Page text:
Action / Drama / Thriller


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June 07, 2013 at 10:00 PM



Nicole Kidman as Evelyn Stoker
Dermot Mulroney as Richard Stoker
Mia Wasikowska as India Stoker
Matthew Goode as Charles Stoker
720p 1080p
760.85 MB
23.976 fps
1hr 39 min
P/S 3 / 36
1.45 GB
23.976 fps
1hr 39 min
P/S 8 / 78

Movie Reviews

Reviewed by Noel Barton ([email protected]) 10 / 10

'Stoker' is a rare case of an Asian Director's first English language film not being a let down

What typically happens when a prestigious Asian Director makes the transition to their first English language film is that the resulting feature is a stylistically watered down, less edgy affair and the worst film of their career. Presumably, Hollywood studios interfere so much they end up robbing them of what people loved in the first place. I can firmly say with utter relief that this is not the case with Chan- wook Park's 'Stoker'.

Stylish, artistic, beautiful, controversial and feeling much more like a movie from his native South Korea; Chan-wook Park is bang on form. All that's changed is the actors are American and speak in the English language, and the location of course. I sincerely hope Hollywood takes note that this is how to do it right! Don't interfere with the artist and corrupt and americanise their vision. However, I have heard there was a 20 minute enforced cut made to the film by an editor for the studio. Here's what the Director has to say about it:

"It's just such a different animal from what I've experienced in Korea," he says, "but it's just like how you can't really complain about the weather in the States when you're going over to shoot a film. The Searchlight people had good taste, though. There were some differences of opinion, but at least they didn't make any nonsensical remarks."

Chan-wook Park is responsible for such acclaimed movies as 'Oldboy', 'Lady Vengeance' and 'Thirst'. Until now at least, 'Oldboy' was his most famous movie, and an American remake nobody wants is due for release soon. 'Stoker' is admittedly less violent and more subtle than those movies, but only because frequent action isn't suitable for this particular script. It's primarily a character study focusing on the loss of innocence, and I'm sure some less contemplative people hoping for frequent action will be disappointed. When it comes to style and controversy though, this movie delivers and was everything I'd hoped it would be. It's stunning to look at and almost every shot is symbolic. More often than not it's sexual symbolism regarding loss of innocence, and the same goes for the frequent symbolism in the dialogue. Furthermore, there's a wonderful Hitchcock feel to it and clearly pays homage to 'Shadow Of A doubt' with a character called Uncle Charlie.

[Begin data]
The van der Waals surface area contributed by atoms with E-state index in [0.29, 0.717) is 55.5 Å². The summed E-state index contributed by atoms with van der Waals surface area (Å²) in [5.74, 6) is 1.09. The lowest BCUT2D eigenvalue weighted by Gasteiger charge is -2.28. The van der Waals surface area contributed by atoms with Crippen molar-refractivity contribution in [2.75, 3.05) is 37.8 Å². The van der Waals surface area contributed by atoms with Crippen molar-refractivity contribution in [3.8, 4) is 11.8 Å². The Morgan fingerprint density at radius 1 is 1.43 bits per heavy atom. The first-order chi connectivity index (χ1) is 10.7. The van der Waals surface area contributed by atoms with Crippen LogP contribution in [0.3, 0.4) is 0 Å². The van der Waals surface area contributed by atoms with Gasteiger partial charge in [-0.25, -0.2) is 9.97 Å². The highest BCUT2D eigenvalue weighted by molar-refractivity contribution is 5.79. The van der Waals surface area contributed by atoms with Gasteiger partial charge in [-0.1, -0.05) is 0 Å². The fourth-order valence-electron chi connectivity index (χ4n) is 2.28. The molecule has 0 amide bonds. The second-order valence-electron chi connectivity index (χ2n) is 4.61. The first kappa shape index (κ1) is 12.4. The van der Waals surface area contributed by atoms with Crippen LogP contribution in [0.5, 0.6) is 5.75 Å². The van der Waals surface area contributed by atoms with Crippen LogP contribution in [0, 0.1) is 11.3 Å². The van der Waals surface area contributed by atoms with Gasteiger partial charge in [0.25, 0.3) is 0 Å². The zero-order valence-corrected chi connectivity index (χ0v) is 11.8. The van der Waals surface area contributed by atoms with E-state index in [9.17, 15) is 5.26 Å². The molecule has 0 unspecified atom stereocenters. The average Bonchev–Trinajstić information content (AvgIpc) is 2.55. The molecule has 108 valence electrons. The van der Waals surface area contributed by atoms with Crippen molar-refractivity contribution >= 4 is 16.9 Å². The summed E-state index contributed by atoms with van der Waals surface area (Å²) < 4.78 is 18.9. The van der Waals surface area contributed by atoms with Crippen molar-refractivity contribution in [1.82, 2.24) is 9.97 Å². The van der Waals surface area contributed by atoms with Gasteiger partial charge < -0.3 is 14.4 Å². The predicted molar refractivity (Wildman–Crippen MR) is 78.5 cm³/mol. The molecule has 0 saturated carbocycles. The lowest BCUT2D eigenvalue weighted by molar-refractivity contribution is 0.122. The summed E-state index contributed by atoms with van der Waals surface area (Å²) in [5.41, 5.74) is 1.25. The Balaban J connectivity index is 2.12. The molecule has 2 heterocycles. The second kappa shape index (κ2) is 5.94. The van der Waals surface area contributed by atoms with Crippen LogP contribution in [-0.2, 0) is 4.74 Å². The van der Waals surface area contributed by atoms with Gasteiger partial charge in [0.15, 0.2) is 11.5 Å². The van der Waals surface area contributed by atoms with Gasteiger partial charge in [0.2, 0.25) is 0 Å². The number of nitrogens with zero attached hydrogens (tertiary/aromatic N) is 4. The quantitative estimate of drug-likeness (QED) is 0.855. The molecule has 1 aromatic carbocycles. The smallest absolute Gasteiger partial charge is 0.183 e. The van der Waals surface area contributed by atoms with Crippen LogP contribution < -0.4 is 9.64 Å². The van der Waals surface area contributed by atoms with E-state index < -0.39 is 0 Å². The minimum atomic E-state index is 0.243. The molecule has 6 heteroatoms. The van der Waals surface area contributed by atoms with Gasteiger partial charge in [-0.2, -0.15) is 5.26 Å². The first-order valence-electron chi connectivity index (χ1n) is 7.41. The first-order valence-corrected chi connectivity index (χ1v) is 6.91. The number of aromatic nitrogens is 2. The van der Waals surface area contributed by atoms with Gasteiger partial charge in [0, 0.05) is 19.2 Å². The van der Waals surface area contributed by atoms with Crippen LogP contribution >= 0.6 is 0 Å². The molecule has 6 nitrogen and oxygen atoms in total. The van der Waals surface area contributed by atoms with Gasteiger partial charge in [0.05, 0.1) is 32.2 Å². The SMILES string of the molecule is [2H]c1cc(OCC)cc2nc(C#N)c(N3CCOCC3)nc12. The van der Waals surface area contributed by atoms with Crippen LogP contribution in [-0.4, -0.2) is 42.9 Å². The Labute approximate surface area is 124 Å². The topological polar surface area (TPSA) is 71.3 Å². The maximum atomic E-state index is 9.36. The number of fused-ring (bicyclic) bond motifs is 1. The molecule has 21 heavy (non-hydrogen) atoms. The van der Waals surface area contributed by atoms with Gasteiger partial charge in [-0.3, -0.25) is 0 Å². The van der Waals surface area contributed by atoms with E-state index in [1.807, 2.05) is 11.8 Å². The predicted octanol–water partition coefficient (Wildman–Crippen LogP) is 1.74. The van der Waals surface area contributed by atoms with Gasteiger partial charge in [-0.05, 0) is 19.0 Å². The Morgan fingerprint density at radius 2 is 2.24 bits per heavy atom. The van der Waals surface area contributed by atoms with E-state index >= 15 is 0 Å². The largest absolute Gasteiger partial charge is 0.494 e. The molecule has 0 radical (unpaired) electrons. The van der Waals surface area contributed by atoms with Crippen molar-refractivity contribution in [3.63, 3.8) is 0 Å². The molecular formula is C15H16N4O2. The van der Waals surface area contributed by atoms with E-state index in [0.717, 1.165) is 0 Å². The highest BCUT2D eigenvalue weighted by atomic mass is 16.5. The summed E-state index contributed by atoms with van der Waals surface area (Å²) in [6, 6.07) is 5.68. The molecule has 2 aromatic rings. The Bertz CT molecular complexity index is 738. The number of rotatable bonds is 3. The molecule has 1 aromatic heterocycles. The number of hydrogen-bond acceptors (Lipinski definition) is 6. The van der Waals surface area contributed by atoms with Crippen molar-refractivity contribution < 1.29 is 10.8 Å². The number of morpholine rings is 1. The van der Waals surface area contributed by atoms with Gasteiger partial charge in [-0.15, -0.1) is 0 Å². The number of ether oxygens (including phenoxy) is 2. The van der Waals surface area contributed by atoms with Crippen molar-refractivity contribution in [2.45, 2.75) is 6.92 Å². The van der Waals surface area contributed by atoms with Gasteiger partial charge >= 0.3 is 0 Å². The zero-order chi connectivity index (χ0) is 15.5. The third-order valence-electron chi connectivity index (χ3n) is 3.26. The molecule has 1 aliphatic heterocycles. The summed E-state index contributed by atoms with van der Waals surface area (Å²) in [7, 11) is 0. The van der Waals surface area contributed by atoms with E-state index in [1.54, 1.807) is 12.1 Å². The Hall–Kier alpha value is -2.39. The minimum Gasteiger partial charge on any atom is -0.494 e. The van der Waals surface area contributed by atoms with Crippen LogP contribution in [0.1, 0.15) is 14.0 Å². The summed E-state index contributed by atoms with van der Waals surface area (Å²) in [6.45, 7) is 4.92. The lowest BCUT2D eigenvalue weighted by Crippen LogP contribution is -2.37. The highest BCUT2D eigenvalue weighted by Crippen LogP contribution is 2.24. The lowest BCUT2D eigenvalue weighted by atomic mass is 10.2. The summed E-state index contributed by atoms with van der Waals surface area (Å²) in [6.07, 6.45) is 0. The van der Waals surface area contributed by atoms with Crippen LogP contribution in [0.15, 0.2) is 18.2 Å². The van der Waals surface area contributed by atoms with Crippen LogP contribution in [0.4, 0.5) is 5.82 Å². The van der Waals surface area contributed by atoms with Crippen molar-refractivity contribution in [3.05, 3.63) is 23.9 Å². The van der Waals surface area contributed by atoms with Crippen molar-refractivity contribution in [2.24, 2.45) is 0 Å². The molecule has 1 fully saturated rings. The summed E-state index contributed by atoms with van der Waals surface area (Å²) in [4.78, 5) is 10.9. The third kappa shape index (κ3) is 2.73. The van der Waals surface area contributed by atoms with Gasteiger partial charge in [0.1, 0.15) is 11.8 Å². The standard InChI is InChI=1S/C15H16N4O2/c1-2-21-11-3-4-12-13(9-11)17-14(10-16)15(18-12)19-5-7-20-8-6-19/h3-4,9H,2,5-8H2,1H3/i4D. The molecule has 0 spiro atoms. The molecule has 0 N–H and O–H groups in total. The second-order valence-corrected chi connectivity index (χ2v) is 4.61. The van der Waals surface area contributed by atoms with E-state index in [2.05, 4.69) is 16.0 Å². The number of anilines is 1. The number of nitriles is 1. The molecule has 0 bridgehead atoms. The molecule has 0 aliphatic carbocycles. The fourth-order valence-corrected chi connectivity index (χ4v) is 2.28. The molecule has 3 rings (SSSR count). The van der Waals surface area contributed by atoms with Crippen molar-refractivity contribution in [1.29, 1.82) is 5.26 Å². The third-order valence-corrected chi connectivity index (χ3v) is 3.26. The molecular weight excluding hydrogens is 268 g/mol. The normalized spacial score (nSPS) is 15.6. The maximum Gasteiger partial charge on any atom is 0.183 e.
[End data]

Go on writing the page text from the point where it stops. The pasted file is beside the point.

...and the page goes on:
The writer is Wentworth Miller, an actor, and this being his first screenplay makes it all the more impressive. Erin Cressida Wilson (Secretary, Chloe) is credited as contributing writer. Based on the quality of this movie, Wentworth Miller needs to get writing some more screenplays.

I also felt the subject matter was a perfect match for Director Chan-wook Park, who's no stranger to controversial themes. It's a really rather pervy film, even if done subtly, artistically, and almost entirely non-explicitly. However, there's one particular scene I found gloriously wrong and solidified my opinion that the filmmakers had at least been respected and the goal of the studio wasn't to tame and americanise the Director. However, it will be interesting if a Director's cut comes out, or at least deleted scenes to see what cuts were made and if they were a good move making it less baggy or toning it down. The important thing as of now is that the result is a great movie. Movie critic Chris Tookey, for The Daily Mail, was disgusted by the film, so it can't be that toned down. A one star review from this man almost guarantees greatness.

The title and characters' surname 'Stoker' has obvious vampiric connotations, so some will be wondering if it's a vampire movie. Well it is and it isn't There are no fangs or capes or turning into bats, but the name 'Stoker' is certainly no coincidence. Vampire mythology, literature and movies are loaded with symbolism of the sexual predator seducing the innocent. Furthermore, one of the definitions of the word 'vampire' is non-literal, simply meaning a person who preys on others. Vampires are also natural hunters and killers and there's a nature verses nurture aspect. These themes are essentially what the movie is about.

Nicole Kidman plays mother 'Evelyn Stoker', and Matthew Goode plays charismatic, creepy Uncle 'Charles Stoker', but there's simply no argument as to who steals the limelight and it's Mia Wasikowska (Alice In Wonderland, Jane Eyre), as 18 year old 'India Stoker'. The actress is 23 but easily passes for an 18 year old. Her character is the main focus of the film and I feel she was perfectly cast for the role. She's old enough to be sexy, yet young enough looking so you feel a little conflicted about thinking so, and, despite her innocent appearance, has a facial quality that you can believe hides a personality more sinister. The character she plays is deeply intriguing and her acting as a dark, sexually ripe, moody introvert was magnetic and convincing. If it happened to be awards season, I'd say she was in with a chance of some nominations, but then when does subtle acting as a quiet introvert ever get nominations?